Monday, March 31, 2014

Noah ... the Movie ... the Controversies - MORE UPDATES

I've been pretty excited about the upcoming Noah movie ever since I heard about it. Then I saw the trailer and got even more excited.

This looked like a classic Bible movie, the likes of which I loved watching as a kid. The Ten Commandments. Ben Hur. You know what I'm talkin' about. Eye popping special effects, miracles, heroic struggles, bigger-than-life stuff.

The fact that we were completely secular and didn't give God a second thought had nothing to do with it. These movies rocked.

I was ready for Noah to rock my world in the same way.

Then I began hearing swirling discontent coming from people who were afraid the movie wouldn't be purely Biblical enough.


This is a Hollywood movie after all.

Film makers have lots of other considerations and even when they've loved a story since their youth, they make trade offs. This was recently called to mind when rewatching all of The Lord of the Rings movies for A Good Story is Hard to Find podcast recently.

Director Peter Jackson made some choices I agreed with and some I didn't. He mentions in the extras that he actually got lost down the wrong track a few times and was able to return to the original message only at the last minute.

In fact, that's not a bad place to start when considering how stories must be adapted to move from one medium to another. Since the Bible was originally oral and then written down, Jewish tradition often chose to keep everything even when it conflicted. They didn't want to throw something out in case it was important in a way they couldn't see at the time.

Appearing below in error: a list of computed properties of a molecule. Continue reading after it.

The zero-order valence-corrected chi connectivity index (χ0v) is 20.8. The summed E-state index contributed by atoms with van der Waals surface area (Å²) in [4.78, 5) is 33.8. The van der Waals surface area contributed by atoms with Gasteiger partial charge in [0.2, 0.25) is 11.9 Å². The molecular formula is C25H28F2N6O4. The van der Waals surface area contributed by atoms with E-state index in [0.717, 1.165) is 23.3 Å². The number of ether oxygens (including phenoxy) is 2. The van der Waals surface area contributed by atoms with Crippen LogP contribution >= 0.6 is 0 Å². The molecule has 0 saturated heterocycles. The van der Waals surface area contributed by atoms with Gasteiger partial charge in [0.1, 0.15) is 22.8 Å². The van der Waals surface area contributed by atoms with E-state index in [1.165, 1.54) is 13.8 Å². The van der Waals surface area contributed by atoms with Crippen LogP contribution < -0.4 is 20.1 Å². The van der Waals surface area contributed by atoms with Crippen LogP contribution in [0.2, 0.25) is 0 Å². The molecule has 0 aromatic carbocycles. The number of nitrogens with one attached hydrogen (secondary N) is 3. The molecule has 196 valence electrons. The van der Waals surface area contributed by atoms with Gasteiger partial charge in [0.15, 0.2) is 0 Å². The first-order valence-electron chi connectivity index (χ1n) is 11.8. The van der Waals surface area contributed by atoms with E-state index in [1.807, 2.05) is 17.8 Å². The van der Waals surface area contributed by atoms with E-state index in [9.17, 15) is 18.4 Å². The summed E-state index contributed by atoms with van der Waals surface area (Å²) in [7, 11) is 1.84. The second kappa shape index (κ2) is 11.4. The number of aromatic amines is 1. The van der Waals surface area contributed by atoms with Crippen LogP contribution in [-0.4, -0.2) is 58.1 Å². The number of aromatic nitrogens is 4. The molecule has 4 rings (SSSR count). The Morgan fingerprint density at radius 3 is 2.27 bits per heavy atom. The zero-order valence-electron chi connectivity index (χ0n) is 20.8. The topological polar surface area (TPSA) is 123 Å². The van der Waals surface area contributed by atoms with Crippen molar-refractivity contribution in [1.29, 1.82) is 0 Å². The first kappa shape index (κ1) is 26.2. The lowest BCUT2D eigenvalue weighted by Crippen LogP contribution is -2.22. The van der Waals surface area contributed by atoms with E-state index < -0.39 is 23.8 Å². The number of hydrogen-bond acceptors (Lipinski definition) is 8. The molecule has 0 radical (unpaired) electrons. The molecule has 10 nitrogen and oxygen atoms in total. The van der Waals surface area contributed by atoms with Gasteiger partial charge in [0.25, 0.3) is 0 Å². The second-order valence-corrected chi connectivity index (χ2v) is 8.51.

And from that arose the tradition of midrash. Midrash is a traditional Jewish way of trying to understand the underlying spirit of scripture, sometimes connecting it to modern life, by creating parables. This allows for some imaginative storytelling as rabbis look for interpretations that are not immediately obvious but are nevertheless held within the original text.

I figured that as long as we got a good, entertaining movie Noah would, at the very least, be an interesting modern midrash on the story's applicability to our times.

Steven D. Greydanus, respected movie critic for the National Catholic Register, devout Catholic, has invested a considerable amount of thought into the flap over Noah.